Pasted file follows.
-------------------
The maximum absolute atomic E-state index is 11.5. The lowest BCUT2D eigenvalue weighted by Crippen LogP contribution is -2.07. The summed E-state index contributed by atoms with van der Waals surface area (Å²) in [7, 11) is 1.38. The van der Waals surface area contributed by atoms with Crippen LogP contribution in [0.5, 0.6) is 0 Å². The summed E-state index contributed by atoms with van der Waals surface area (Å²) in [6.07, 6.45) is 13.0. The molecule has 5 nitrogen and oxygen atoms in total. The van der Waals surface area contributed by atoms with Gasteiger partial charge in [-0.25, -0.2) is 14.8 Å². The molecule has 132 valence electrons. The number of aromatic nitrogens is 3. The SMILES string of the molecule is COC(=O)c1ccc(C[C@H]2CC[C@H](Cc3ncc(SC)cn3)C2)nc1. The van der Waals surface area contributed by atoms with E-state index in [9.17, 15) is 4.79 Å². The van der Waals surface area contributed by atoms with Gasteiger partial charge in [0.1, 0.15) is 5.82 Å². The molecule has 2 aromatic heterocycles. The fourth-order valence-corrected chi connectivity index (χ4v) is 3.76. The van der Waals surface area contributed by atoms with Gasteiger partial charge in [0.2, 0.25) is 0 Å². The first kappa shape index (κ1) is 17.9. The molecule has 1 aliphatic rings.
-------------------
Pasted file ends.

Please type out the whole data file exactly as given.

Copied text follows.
The maximum absolute atomic E-state index is 11.5. The lowest BCUT2D eigenvalue weighted by Crippen LogP contribution is -2.07. The summed E-state index contributed by atoms with van der Waals surface area (Å²) in [7, 11) is 1.38. The van der Waals surface area contributed by atoms with Crippen LogP contribution in [0.5, 0.6) is 0 Å². The summed E-state index contributed by atoms with van der Waals surface area (Å²) in [6.07, 6.45) is 13.0. The molecule has 5 nitrogen and oxygen atoms in total. The van der Waals surface area contributed by atoms with Gasteiger partial charge in [-0.25, -0.2) is 14.8 Å². The molecule has 132 valence electrons. The number of aromatic nitrogens is 3. The SMILES string of the molecule is COC(=O)c1ccc(C[C@H]2CC[C@H](Cc3ncc(SC)cn3)C2)nc1. The van der Waals surface area contributed by atoms with E-state index in [9.17, 15) is 4.79 Å². The van der Waals surface area contributed by atoms with Gasteiger partial charge in [0.1, 0.15) is 5.82 Å². The molecule has 2 aromatic heterocycles. The fourth-order valence-corrected chi connectivity index (χ4v) is 3.76. The van der Waals surface area contributed by atoms with Gasteiger partial charge in [0.2, 0.25) is 0 Å². The first kappa shape index (κ1) is 17.9. The molecule has 1 aliphatic rings.